Warning of the dangers of religion: France and the overthrow of the government

As a warning to the states, Sade argues that some nations such as Rome were annihilated when they accepted religion. Sade observes that France was doomed to suffer the same fate as Rome did if She did not abolish the deep-rooted Christianity and its practice thereof in the country. Sade accuses the religion of being comprised of "absurd dogmas," "appalling mysteries," and "impossible morality," aspects that the clergy uses to subdue the people and which would be employed by the church as weapons to bring France down. Sade also opines that these dogmas should be rooted out of the state because they are not befitting to a nation (Sade 2). He warns that if religion is not rooted out completely and with finality, any traces left would be used by the church (Rome) to re-arm and overthrow the government. Sade opines that religion should be "smite off her trembling head" and be replaced with "the tree of liberty." Sade views law and order, liberty, and human rights as the viable alternative to religion, which he describes as "Contemptible Christian vestiges and idols raised with such effrontery over the ashes of Cato and Brutus." (Sade 5)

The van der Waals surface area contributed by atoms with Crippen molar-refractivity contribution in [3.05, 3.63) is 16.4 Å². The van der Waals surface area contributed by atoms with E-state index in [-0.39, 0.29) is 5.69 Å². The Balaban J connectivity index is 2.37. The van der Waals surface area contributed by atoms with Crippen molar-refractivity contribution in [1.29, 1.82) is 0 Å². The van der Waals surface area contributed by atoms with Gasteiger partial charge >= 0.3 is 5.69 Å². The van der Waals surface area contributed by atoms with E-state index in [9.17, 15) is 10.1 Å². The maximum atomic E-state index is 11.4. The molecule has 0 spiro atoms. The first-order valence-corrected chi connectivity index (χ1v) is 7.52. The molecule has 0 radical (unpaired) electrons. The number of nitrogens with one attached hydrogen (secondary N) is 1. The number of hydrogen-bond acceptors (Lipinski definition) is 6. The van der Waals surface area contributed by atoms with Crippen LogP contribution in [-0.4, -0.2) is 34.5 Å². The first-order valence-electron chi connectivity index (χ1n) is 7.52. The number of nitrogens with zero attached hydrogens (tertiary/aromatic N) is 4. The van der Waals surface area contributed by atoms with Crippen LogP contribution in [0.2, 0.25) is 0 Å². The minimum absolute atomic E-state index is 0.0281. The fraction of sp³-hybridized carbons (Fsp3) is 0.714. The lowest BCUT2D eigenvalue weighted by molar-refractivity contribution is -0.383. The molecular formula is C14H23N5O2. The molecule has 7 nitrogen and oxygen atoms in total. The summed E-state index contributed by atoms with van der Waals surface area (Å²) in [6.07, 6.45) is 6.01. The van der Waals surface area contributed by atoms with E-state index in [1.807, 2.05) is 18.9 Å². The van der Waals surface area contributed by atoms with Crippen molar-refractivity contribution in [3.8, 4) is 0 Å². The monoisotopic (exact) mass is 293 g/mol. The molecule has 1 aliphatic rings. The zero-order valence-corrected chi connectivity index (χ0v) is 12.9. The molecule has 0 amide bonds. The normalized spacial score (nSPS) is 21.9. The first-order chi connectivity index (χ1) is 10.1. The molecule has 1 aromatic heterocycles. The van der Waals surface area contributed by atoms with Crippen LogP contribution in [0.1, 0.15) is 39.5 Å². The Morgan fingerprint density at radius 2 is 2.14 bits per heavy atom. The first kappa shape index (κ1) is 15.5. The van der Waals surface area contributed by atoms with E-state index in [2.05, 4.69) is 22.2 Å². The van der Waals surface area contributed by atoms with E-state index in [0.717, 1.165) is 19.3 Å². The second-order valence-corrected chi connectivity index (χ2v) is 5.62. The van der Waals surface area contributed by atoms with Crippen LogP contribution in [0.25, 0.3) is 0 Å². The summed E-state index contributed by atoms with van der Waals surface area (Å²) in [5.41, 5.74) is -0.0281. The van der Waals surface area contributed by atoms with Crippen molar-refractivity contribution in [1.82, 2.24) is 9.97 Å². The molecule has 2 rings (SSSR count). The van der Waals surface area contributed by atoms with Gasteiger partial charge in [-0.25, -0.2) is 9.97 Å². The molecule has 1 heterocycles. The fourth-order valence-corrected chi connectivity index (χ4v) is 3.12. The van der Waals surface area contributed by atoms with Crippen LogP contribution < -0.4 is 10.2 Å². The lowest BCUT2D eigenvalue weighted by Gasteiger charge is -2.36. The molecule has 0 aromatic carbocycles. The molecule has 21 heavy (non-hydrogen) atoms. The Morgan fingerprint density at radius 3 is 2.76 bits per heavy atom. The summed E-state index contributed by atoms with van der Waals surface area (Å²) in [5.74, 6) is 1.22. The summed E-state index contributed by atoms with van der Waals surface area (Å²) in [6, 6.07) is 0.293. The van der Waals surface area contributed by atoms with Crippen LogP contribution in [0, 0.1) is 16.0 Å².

Attacks on religious founders: Jesus, Mohammed, Moses, Numa, and Lycurgus

Lastly, in defense of his strong opinions in the opposition of religion, Sade attacks the founders of the faiths that many people profess in the world today. He opines that Jesus, Mohammed, Moses, Numa, and Lycurgus are "though-tyrants" who fed their enormous ambitions by fabricating doctrines and divinities to suppress the people. For these reasons, Sade views these religious deities as just ordinary men and opines thus in their regard: "he is no longer competent to dictate laws or transmit learning to me; no longer see him as other than prejudice and superstition." (Sade 4). For these reasons, Sade proposes the re-establishment of a society that is ruled by law, order, and justice, where human rights take center stage.

Friedrich Nietzsche: The truth as illusions

Friedrich Nietzsche questions the validity of the reliance on religion as the source of truth and order in society. On the truth, Nietzsche opines that the truth refers to;

"A mobile army of metaphors, metonyms, and anthropomorphisms—in short, a sum of human relations which have been enhanced, transposed, and embellished poetically and rhetorically, and which after long use seem firm, canonical, and obligatory to a people: truths are illusions about which one has forgotten that this is what they are; metaphors which are worn out and without sensuous power; coins which have lost their pictures and now matter only as metal, no longer as coins." (Nietzsche 891)